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UBC Theses and Dissertations

Measurement of surface displacements and strains by the double aperture speckle shearing camer Brdicko, Jan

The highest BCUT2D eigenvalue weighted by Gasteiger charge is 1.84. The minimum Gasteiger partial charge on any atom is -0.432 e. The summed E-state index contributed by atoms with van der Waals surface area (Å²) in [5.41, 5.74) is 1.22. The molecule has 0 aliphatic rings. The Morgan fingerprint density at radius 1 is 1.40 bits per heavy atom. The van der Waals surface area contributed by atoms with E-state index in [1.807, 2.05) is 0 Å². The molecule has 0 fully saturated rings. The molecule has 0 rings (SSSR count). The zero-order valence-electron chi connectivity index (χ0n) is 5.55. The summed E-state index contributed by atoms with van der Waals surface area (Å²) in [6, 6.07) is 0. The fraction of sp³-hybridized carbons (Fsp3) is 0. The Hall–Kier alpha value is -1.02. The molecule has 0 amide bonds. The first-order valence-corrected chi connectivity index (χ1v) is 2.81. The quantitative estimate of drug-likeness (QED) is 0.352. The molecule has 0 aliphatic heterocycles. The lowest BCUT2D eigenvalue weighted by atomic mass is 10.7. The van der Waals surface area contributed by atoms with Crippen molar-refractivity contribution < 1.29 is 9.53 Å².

In the testing of materials, structures and structural components it is often desired to determine the surface displacement and strain fields due to some external loading. Numerous optical techniques have been developed for this purpose and successfully used in particular applications. Unfortunately, when the surface deformation is quite large, as is usually the case in practical testing, most of these methods fail and only a few suitable optical interferometric techniques will work. Two of the recently developed techniques that seem to work are based on laser speckle interferometry. The first technique was described in 1972 by Duffy [l] who showed that a Double Aperture Speckle Camera (DASC) is suitable for measurement of a reasonably large in-plane displacement having its direction parallel to the line connecting the two apertures of the camera. A second technique was described in 1973 by Hung [3] . He showed that a Double Aperture Speckle Shearing Camera (DASSC) may be used to measure both the in and out-of-plane strains of planar surfaces. Duffy has not considered the fringe formation by DASC due to the displacement normal to the surface and the displacement normal to the line connecting the two apertures of DASC. Hung, in turn, has not considered the effect on fringe formation of either the in and out-of-plane displacements, or the in-plane strain, which is the partial derivative w,v (see Fig. 3.11 for the definition of w,y). Because of the great potential of DASC and DASSC stemming from their ability to measure displacements and strains over many orders of magnitude, a considerable effort was made to determine the fringe formation of the two cameras due to all displacements and strains occuring in a general deformation of a specimen surface. The theoretical analysis of models of DASC and DASSC was performed and resulted in two "new" equations describing the fringe formation by these cameras. The equations take into account the effect of all displacements , and strains on the fringe formation; in addition, the equations are "symmetric" and the equation governing DASSC reduces to the one governing DASC for the lateral shear set equal to zero. The accuracy of these equations was then verified by a number of simple experiments. Various ways of using the two cameras were proposed so that the unknown displacements and strains in the specimen surface may be calculated from the least number of fringe patterns. Computer programs based on these proposed methods were written and used in several experiments. In all instances the actual and the calculated displacements and strains agreed quite well.

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